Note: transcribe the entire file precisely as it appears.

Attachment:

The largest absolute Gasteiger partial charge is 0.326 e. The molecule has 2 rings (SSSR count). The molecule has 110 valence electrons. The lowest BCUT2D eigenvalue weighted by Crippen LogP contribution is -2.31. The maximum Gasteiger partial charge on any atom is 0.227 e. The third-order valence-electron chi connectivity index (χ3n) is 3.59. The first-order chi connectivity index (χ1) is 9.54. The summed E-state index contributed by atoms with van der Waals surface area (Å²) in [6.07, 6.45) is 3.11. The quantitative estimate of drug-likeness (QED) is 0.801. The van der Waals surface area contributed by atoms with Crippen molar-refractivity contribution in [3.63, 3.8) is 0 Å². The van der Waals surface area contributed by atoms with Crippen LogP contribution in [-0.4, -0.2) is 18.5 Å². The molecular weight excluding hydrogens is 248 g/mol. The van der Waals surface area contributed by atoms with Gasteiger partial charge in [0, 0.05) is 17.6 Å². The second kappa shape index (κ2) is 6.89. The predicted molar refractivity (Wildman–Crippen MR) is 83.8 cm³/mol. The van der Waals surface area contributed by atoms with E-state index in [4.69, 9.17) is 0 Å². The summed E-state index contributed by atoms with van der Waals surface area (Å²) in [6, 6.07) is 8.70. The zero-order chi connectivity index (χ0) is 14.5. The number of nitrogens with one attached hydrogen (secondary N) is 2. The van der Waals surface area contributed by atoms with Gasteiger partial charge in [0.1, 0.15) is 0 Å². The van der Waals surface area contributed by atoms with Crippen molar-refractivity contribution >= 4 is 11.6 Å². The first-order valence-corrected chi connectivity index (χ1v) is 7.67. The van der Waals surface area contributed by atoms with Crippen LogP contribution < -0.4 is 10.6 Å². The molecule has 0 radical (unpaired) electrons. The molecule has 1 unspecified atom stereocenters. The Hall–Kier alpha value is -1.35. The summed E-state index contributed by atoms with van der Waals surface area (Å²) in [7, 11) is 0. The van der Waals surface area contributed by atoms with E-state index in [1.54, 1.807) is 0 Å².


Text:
The largest absolute Gasteiger partial charge is 0.326 e. The molecule has 2 rings (SSSR count). The molecule has 110 valence electrons. The lowest BCUT2D eigenvalue weighted by Crippen LogP contribution is -2.31. The maximum Gasteiger partial charge on any atom is 0.227 e. The third-order valence-electron chi connectivity index (χ3n) is 3.59. The first-order chi connectivity index (χ1) is 9.54. The summed E-state index contributed by atoms with van der Waals surface area (Å²) in [6.07, 6.45) is 3.11. The quantitative estimate of drug-likeness (QED) is 0.801. The van der Waals surface area contributed by atoms with Crippen molar-refractivity contribution in [3.63, 3.8) is 0 Å². The van der Waals surface area contributed by atoms with Crippen LogP contribution in [-0.4, -0.2) is 18.5 Å². The molecular weight excluding hydrogens is 248 g/mol. The van der Waals surface area contributed by atoms with Gasteiger partial charge in [0, 0.05) is 17.6 Å². The second kappa shape index (κ2) is 6.89. The predicted molar refractivity (Wildman–Crippen MR) is 83.8 cm³/mol. The van der Waals surface area contributed by atoms with E-state index in [4.69, 9.17) is 0 Å². The summed E-state index contributed by atoms with van der Waals surface area (Å²) in [6, 6.07) is 8.70. The zero-order chi connectivity index (χ0) is 14.5. The number of nitrogens with one attached hydrogen (secondary N) is 2. The van der Waals surface area contributed by atoms with Gasteiger partial charge in [0.1, 0.15) is 0 Å². The van der Waals surface area contributed by atoms with Crippen molar-refractivity contribution >= 4 is 11.6 Å². The first-order valence-corrected chi connectivity index (χ1v) is 7.67. The van der Waals surface area contributed by atoms with Crippen LogP contribution < -0.4 is 10.6 Å². The molecule has 0 radical (unpaired) electrons. The molecule has 1 unspecified atom stereocenters. The Hall–Kier alpha value is -1.35. The summed E-state index contributed by atoms with van der Waals surface area (Å²) in [7, 11) is 0. The van der Waals surface area contributed by atoms with E-state index in [1.54, 1.807) is 0 Å².